For the second Christmas in a row many people with friends and families abroad will be unable to spend time with them because trips into and out of Britain are too restricted, complicated and costly to be viable. This is bad for them and for important industries in London and the UK generally. In the coming week the “wise men” of the government need to come bearing three policy gifts to ensure that international travel doesn’t spend the whole of this winter in the stable.
This first gift should be to re-align the isolation rules for international travel with those for things we do at home. In recent months we have overcome the “pingdemic” of the summer and instead relied on a combination of vaccines and testing to restrain the virus. In response to the Omicron variant the government initially re-introduced blanket self-isolation for people who came into close contact with someone who was infected, even if they were fully vaccinated and testing negative. Meanwhile, people arriving in the country had to isolate until their test-on-arrival gave them the all-clear. So far, so consistent.
But now self-isolation for close contacts within the country has now been removed for the fully vaccinated, while the rules for people entering it are unchanged, regardless of vaccination status. This is an inconsistency that is also a needless drag on the economy as it deters visitors to this country and trips by people living here to others.
Omicron began overseas but is now dominant in the UK, meaning the risk of the virus being brought by anyone from abroad is no greater than from permitting people to go to their local pub. The government has partly recognised this by removing the countries where Omicron was first identified from its red list, but it should go further and dispense entirely with automatic self-isolation constraints on international travellers.
The second issue issue that is both preventing people from travelling to spend the holiday season with their families and depriving the London and wider UK tourism, hospitality, leisure and retail industries of much needed income is the sheer burden of the testing requirements. Even if you are fully vaccinated, a return trip to the winter markets in Brussels or Basel involves three or four separate tests. For a family weekend away, this could potentially double the total cost of your break.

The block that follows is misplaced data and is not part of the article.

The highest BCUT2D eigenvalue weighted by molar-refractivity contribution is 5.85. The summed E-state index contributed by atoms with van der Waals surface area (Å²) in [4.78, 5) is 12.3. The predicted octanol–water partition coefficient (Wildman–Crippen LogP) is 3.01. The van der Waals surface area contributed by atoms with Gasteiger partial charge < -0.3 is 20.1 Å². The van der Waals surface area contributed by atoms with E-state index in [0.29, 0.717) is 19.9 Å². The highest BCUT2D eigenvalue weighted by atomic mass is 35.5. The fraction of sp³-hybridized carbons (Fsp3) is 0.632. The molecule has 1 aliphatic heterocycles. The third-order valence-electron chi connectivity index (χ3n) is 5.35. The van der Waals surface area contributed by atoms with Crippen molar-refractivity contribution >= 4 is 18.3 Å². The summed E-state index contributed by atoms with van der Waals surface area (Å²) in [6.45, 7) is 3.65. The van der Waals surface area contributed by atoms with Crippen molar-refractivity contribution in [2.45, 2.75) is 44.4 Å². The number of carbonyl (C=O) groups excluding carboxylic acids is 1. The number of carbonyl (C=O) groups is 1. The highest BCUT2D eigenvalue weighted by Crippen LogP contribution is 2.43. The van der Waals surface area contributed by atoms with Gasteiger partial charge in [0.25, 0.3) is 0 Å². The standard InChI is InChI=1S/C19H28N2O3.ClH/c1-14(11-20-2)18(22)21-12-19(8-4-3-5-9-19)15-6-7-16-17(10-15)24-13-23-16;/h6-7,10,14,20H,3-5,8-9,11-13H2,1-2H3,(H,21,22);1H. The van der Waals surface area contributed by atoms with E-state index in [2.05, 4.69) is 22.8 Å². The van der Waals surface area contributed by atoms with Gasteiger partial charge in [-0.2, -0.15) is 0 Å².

The government has promised to review these rules at the beginning of January – too late for those important Christmas and New Year trips, but still an opportunity to start 2022 positively and logically. As with self-isolation, the simplest way to ease the off-putting testing burden is to treat international travel in the same way as domestic activities by letting people use the free NHS lateral flow tests to check for Covid infections instead of over-priced private PCR tests.
Travellers could take a pack of lateral flow kits with them to their destinations and use them before heading home and on arrival. With high quality air-filtration and full mask compliance, the planes or trains they will use for getting from A to B will provide considerably lower risk environments than a whole range of places they are allowed to go to and mix in at home.
Removing self-isolation and making travel tests free bear no resemblance to frankincense or myrrh, but the third and final gift really would be gold.
The government must stick to the bargain that has so far helped the economy to get through the pandemic with significantly less damage than it would otherwise have seen. It has made a start with the support offered to hospitality and leisure sectors, but there are many other hard-hit businesses the package doesn’t help. If there are more significant Covid restrictions to come, there must also be greater financial support all round. Failure to put this in place would risk the UK emerging from the Omicron winter without the businesses and jobs to be able to recover with the same optimism we saw during the autumn.
There is a case for swift action on international travel when new and unknown variants emerge elsewhere in the world. But once those variants are dominant here at home, strict border restrictions only serve to undermine the viability of important industries and the jobs within them. Omicron will dampen some celebrations this Christmas but it shouldn’t leave key sectors of the economy with a hangover long into the New Year.
On London strives to provide more of the kind of journalism the capital city needs. Become a supporter for £5 a month or £50 a year and receive an action-packed weekly newsletter and free entry to online events. Details here.